In Texas, ThelmaandLouise is a big draw - not the movie. ThelmaandLouise, one word, is the name of a two-headed turtle born at the San Antonio Zoo last month. The Texas cooter is so popular, she has her own Facebook page and more than 1,700 friends. Her page says she - or they - is interested in meeting Maryland Terrapins and sea turtles. Double dating?
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David Greene talks to Vanity Fair financial journalist Bryan Burrough about the SAC hedge fund insider trading case, and how little the public cares, compared with the 1980s insider trading crackdown that was widely followed and became a part of popular culture.
A new show on ABC Family follows a family with one biological kid, two adopted kids and a new addition, a teenage foster kid. Given how fostering is such an inherently dramatic situation, why hasn't this ever been the premise of a TV show before? (This story originally aired on All Things Considered on June 3, 2013.)
Linda Wertheimer talks with Rukmini Callimachi, West Africa bureau chief for The Associated Press, about Sunday's elections in Mali, the first democratic vote there since French troops pushed Islamist militants out of the north of that country.
It is the toughest unit in the toughest prison in California and one of the toughest in the country. The security housing unit at Pelican Bay prison is home to convicts who, along with their largely violent crimes, are suspected of being part of California's ruthless prison gangs, gangs that hurt and kill in prison and control all kinds of illegal activity inside.
The largest solar power plant of its kind is about to turn on in California's Mojave Desert.
The Ivanpah Solar Electric Generating System will power about 140,000 homes and will be a boon to the state's renewable energy goals, but it was no slam dunk. Now, California is trying to bring conservationists and energy companies together to create a smoother path for future projects.
Some of Miami Beach's quietest and most historic neighborhoods can be found in a chain of small islands connected by a causeway. On Di Lido Island, a community of homes built 50 and 60 years ago is being torn down and replaced, lot by lot. On one street alone, five houses currently are slated for demolition.
Daniel Ciraldo stands across the street from two '60s-era houses that will soon be demolished and replaced by a new home nearly double their combined size.
Chances are that if you've ever lost weight following a strict diet and exercise regimen, you've also reached the diet plateau. On that lonely plateau, pounds never seem to melt away, no matter how hard you try to shed them.
You're not alone. Consider the plight of Susan Carierre. When the 5-foot-6-inch Carriere hit 230 pounds, she decided to enroll in a weight-loss program at the Pennington Biomedical Research Center near her home in Baton Rouge, La.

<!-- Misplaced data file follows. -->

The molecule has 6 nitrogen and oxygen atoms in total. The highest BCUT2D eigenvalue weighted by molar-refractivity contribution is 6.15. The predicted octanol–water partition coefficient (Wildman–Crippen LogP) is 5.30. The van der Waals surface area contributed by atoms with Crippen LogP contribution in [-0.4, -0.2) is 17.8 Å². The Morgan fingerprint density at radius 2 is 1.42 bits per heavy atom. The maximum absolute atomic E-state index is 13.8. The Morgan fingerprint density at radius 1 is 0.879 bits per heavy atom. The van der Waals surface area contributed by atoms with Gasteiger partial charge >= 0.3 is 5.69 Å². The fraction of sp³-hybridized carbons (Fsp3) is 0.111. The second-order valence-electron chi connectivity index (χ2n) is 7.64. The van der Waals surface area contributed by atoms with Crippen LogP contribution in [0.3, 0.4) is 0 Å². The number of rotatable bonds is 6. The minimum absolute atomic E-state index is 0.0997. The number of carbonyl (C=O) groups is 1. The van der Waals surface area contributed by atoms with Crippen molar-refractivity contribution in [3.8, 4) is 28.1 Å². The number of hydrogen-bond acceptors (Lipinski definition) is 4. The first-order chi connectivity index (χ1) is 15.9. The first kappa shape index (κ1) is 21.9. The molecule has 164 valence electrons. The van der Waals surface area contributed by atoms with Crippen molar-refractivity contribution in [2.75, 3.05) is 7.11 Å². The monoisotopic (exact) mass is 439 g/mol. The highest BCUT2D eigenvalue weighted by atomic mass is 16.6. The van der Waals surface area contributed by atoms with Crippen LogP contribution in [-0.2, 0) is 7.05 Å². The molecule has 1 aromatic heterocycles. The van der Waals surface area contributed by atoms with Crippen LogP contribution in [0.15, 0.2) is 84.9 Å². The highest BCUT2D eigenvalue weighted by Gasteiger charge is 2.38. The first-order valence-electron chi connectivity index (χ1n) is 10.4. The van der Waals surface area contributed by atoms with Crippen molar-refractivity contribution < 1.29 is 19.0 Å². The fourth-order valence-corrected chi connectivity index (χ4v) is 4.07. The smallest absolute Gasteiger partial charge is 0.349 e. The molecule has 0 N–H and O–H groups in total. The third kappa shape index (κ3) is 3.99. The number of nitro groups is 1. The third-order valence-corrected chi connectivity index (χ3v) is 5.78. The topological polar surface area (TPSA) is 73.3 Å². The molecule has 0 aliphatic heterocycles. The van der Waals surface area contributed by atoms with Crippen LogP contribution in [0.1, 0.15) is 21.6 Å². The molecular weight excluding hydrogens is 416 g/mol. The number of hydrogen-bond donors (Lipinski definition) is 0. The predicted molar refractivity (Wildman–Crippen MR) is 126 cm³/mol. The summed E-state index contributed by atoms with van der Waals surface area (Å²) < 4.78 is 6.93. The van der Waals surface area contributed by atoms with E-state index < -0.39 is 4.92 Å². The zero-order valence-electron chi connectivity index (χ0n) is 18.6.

As sales of recorded music continue to plummet, the concept of fans "owning" music may soon be considered old-fashioned. Today, it's all about access to music, rather than ownership of an album or a song, and newer streaming services like Spotify are at the center of the storm.
Near the end of last year, a big finance company in Charlotte, N.C., was doing what a lot of other businesses have been doing recently: switching up their health care offerings.
"Everything was changing, and we would only be offered two choices and each were a high-deductible plan," says Marty Metzl, whose husband works for the company.
High-deductible plans are the increasingly common kind of health insurance that have cheaper premiums than traditional plans, but they put you on the hook for thousands of dollars in out-of-pocket costs before the insurance kicks in.
The first thing you should know: This is not a book about cheese. I mean, it is — and a famous, award-winning cheese at that, a Spanish sheep's milk cheese called the Páramo de Guzmán that cost $22 per pound in 1991. A cheese so good, the king of Spain himself couldn't get enough of it.
But this book is far more about its makers — the cheesemaker himself, an enormous and enormously charming Castilian named Ambrosio, and the book's maker, journalist and author Michael Paterniti, who basically falls in love with Ambrosio at first sight.
Steamy days, sultry nights and swarming bugs all make up the thrum of life in the heart of summer. But more and more, our summers are assaulted by the bloodsucking kind of bugs, namely mosquitoes and ticks.
More than a nuisance, new species can impact our health and indicate larger environmental trends.
Beautiful And Adaptable
One relative newcomer prowling the scene is the Asian tiger mosquito. Named for its unique markings, it is black with white stripes.
Just about everything that we do in the water makes noise. When we ship goods from country to country, when we explore for oil and gas and minerals, when the military trains with explosives or intense sonar systems — the noise travels.
But these man-made noises are making it impossible for sea creatures to communicate with themselves, something that is integral to their survival. Michael Jasny, the director of the Marine Mammal Protection Project for the Natural Resources Defense Council, says we have to quiet down.